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Archive for the ‘Deregulation’ Category

Homeowners could save money and help the state’s power grid maintain its integrity during the hottest summer days under a new pilot program offered by the Electric Reliability Council of Texas.
The ERCOT board approved the program last week as a way to reduce electricity demand in the late afternoons during the summer months. The grid operator has warned that electricity could be in tight supply and there’s a significant chance that alerts could be issued.
To participate, residential customers should contact their retail electric provider or Oncor.
Homeowners will be pooled with other customers with the goal of cutting 100 kilowatts of electricity usage during a targeted 30-minute period.
Robbie Searcy, communications manager for ERCOT, explained it would take about 65 to 70 homes raising the thermostat and halting the use of appliances to make up the necessary 100 kilowatts.
Homes make up about 51 percent of ERCOT’s power consumption during peak periods.
“This really opens it up to a different type of consumer,” Searcy said. “We hope to see increased participation in residential consumers.”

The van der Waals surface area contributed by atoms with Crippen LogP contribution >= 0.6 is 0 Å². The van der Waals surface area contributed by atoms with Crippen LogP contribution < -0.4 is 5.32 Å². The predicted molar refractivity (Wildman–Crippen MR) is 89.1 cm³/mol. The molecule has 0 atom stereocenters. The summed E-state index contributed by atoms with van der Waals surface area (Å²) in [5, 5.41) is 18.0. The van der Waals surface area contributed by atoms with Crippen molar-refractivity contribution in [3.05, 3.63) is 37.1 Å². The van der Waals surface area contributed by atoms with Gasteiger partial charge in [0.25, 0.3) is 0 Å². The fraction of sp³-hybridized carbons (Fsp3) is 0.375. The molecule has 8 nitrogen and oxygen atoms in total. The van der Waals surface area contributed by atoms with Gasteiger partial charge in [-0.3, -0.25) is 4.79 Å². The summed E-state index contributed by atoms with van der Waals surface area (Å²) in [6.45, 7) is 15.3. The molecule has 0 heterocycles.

Paul Wattles, senior analyst for ERCOT, said in most cases homes need special equipment on the thermostat or air conditioner so they can be controlled remotely. When it’s needed, the electricity demand can be reduced by the entity the homeowner signed up with. Then, the customer is compensated for reducing the load during the peak time.
“Whatever you give us, whenever we call you, we’re going to pay you for that,” Wattles said.
The pilot program is separate from the commercial incentive program where ERCOT pays big industrial users to cut back when the gap between load and demand shrinks. The businesses get paid for reducing their electricity usage during that period. The new pilot program runs from June to September and is weather and load related so it goes into effect when it’s most needed.
To explain the program, she used the following example:
It’s a hot summer morning with high temperatures expected to reach 105 to 115 degrees in the ERCOT service area.
Generators are working at full capacity but ERCOT keeps an eye on the margin between generation and load.
If the gap reaches 2,300 megawatts, an Energy Emergency Alert goes out, asking consumers to voluntarily cut back usage from 3 p.m. to 7 p.m.
Consumers who are participating in the pilot program will be asked to cut back usage mostly by raising the thermostat and not using big appliances.
ERCOT will distribute money to the company that aggregated the consumers in the pilot program, in some cases a retail electric provider.
The company will return those savings to consumers based on how much power they saved.
ERCOT expects to pay out between $34,000 to $86,000.
The staff report for the pilot program shows the potential the program has for the state this summer and in the future.